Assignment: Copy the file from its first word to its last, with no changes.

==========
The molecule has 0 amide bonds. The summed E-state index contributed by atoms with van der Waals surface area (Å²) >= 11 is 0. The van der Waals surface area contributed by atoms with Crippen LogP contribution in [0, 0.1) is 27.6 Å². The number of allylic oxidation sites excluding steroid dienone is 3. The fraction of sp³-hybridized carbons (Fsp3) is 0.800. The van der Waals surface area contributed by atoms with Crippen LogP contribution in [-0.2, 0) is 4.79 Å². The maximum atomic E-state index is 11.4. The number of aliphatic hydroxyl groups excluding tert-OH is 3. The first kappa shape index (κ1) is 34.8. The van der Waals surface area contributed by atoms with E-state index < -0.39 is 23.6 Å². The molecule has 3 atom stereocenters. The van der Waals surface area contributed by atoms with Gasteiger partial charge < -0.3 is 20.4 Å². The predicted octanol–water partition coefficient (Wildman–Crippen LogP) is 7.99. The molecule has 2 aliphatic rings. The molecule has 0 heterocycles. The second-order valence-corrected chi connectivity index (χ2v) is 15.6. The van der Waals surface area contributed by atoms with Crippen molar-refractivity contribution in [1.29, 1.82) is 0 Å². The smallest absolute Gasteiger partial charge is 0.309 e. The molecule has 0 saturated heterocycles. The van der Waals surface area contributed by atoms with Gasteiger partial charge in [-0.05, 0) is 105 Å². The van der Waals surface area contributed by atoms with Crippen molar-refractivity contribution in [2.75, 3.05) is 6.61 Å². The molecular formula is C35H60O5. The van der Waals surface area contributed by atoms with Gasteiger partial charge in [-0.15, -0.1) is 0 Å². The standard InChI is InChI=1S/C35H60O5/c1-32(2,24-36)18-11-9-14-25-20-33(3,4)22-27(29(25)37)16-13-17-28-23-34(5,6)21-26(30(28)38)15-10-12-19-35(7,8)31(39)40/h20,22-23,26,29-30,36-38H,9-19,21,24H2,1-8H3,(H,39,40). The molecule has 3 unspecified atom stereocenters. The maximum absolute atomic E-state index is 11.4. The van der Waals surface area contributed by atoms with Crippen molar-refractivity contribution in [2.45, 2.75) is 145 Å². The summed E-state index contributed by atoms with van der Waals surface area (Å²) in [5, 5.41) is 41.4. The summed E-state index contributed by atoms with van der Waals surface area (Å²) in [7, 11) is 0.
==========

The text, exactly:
The molecule has 0 amide bonds. The summed E-state index contributed by atoms with van der Waals surface area (Å²) >= 11 is 0. The van der Waals surface area contributed by atoms with Crippen LogP contribution in [0, 0.1) is 27.6 Å². The number of allylic oxidation sites excluding steroid dienone is 3. The fraction of sp³-hybridized carbons (Fsp3) is 0.800. The van der Waals surface area contributed by atoms with Crippen LogP contribution in [-0.2, 0) is 4.79 Å². The maximum atomic E-state index is 11.4. The number of aliphatic hydroxyl groups excluding tert-OH is 3. The first kappa shape index (κ1) is 34.8. The van der Waals surface area contributed by atoms with E-state index < -0.39 is 23.6 Å². The molecule has 3 atom stereocenters. The van der Waals surface area contributed by atoms with Gasteiger partial charge < -0.3 is 20.4 Å². The predicted octanol–water partition coefficient (Wildman–Crippen LogP) is 7.99. The molecule has 2 aliphatic rings. The molecule has 0 heterocycles. The second-order valence-corrected chi connectivity index (χ2v) is 15.6. The van der Waals surface area contributed by atoms with Crippen molar-refractivity contribution in [1.29, 1.82) is 0 Å². The smallest absolute Gasteiger partial charge is 0.309 e. The molecule has 0 saturated heterocycles. The van der Waals surface area contributed by atoms with Gasteiger partial charge in [-0.05, 0) is 105 Å². The van der Waals surface area contributed by atoms with Crippen molar-refractivity contribution in [2.75, 3.05) is 6.61 Å². The molecular formula is C35H60O5. The van der Waals surface area contributed by atoms with Gasteiger partial charge in [-0.15, -0.1) is 0 Å². The standard InChI is InChI=1S/C35H60O5/c1-32(2,24-36)18-11-9-14-25-20-33(3,4)22-27(29(25)37)16-13-17-28-23-34(5,6)21-26(30(28)38)15-10-12-19-35(7,8)31(39)40/h20,22-23,26,29-30,36-38H,9-19,21,24H2,1-8H3,(H,39,40). The molecule has 3 unspecified atom stereocenters. The maximum absolute atomic E-state index is 11.4. The van der Waals surface area contributed by atoms with Crippen molar-refractivity contribution in [2.45, 2.75) is 145 Å². The summed E-state index contributed by atoms with van der Waals surface area (Å²) in [5, 5.41) is 41.4. The summed E-state index contributed by atoms with van der Waals surface area (Å²) in [7, 11) is 0.